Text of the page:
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Teaching Suggestions
Welcome Spring! Earthworms and Robins Return
(Back to Overview)

The arrival of the first robins is often closely tied to the appearance of the first earthworms. Use the activities and resources in this guide to discover how closely these two events are connected.

Essential Question:

How is robin migration related to the return of earthworms in the spring?

The Annual Cycle of the Monarch Butterfly Slideshow

Before Reading

1. Pre-reading Riddle
Share the following clues one at a time, encouraging students to identify the animal you are describing:
No eyes...No ears...Five hearts...No lungs...Takes in oxygen. Have students share responses and then reveal the answer: the earthworm!

2. Slideshow/Booklet Cover
As students read the title and study the photograph, ask questions to assess prior knowledge:

  • When do you see earthworms in your backyard?
  • What signs would help us predict when we'll see the first earthworm this spring?
  • How do you think the arrival of earthworms and the arrival of spring robins are related?
3. Essential Question
Preview images using the Photo Gallery page. On large chart paper, post the essential question: How is robin migration related to the return of earthworms in the spring? Have students share pre-reading predictions based on details they see in the images.
Reading the Text

Viewing the Slideshow
As a class read through the pages of the slideshow together, stopping occasionally to spotlight key ideas and ask questions. Encourage students to share questions sparked by the information and images.

Reading the Booklet
Determine how you will have students experience the booklet text for a first reading: whole class, small group, partner, or individual. Encourage students to take notes or mark up the text--underlining key ideas and making notes in the margins.

After Reading

1. Key Word Challenge
Have students reread the text and select 5-10 key words that capture the main ideas. Challenge them to use the key words to write a summary paragraph or a fact poem.

2. Temperature Check
Take your class outside to measure above- and below-ground temperatures. Discuss the temperature data based on facts learned from the slideshow/booklet. Ask questions to challenge students' thinking.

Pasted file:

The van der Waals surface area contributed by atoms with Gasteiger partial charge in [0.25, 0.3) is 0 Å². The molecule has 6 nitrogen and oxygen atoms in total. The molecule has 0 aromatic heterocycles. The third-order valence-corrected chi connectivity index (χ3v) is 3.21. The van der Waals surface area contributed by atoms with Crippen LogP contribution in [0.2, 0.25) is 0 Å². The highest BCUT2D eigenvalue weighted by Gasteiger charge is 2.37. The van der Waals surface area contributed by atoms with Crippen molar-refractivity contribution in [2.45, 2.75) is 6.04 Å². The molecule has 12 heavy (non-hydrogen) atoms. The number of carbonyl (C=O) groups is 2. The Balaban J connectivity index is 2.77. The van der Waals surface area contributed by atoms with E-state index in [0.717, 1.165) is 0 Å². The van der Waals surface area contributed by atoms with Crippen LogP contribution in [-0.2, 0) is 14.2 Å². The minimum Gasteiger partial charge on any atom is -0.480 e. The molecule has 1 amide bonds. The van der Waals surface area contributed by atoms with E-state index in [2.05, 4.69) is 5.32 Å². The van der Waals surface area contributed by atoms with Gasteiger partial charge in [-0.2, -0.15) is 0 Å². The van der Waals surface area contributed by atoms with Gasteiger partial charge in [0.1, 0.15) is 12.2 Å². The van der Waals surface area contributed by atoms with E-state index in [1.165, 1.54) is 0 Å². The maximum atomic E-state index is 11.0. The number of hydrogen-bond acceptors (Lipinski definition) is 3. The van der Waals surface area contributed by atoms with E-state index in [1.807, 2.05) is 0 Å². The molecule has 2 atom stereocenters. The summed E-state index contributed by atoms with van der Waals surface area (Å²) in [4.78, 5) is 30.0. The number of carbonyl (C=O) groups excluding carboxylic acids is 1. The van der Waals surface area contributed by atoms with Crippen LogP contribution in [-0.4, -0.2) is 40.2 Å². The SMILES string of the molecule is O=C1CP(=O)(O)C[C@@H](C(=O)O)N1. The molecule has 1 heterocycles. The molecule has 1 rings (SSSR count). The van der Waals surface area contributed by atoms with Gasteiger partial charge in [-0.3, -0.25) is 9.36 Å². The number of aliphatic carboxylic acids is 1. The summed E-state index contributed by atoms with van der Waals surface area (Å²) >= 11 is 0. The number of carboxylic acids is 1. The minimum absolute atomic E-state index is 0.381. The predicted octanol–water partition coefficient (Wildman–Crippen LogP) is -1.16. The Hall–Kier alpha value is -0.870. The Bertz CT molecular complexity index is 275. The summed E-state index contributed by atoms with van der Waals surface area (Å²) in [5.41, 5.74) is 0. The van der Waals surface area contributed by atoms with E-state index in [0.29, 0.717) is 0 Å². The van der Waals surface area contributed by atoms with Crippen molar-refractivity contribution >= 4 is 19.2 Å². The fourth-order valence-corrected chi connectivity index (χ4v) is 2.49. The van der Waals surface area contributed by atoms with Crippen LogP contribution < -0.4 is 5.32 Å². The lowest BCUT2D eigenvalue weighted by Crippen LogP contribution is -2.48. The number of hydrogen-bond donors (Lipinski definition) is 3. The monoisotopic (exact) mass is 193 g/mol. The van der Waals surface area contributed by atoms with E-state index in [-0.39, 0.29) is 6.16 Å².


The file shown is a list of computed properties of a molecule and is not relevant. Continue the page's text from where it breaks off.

3. Read with fluency and expression. Pair students. Provide a copy of the text-only page. Invite them to read aloud the text together, in a variety of ways. This text page can also be used as an oral reading assessment.


Wrap Up: Summarize and Synthesize Learning

1. Observe and Wonder! Take students outside with notebooks and pencils. Invite them to sketch and describe what they observe and wonder. Encourage them to look for signs that will help them predict the arrival of earthworms and robins.

2. Track Earthworms and Robins Spring Migration With Journey North
As robins spread throughout their breeding range, predict when and where they will travel.

Extension Activities

1. Temperature Timeline
Create a visual record of spring's arrival by constructing a wall-size line graph on large chart paper. Have students document this month's average temperatures on the graph. Encourage them to draw, write, or add digital photos to the line graph to show signs of spring that appear as temperatures change. As a class, watch for timely connections between changing temperatures and signs of spring. At the end of the month, challenge small groups of students to summarize data from the line graph on a week-by-week Temperature Timeline.

2. Earthworm Research
Challenge students to learn more about earthworms! Start with this question, and find three additional interesting facts: Why do worms come out after it rains?

Other links to explore:

Sample Timeline

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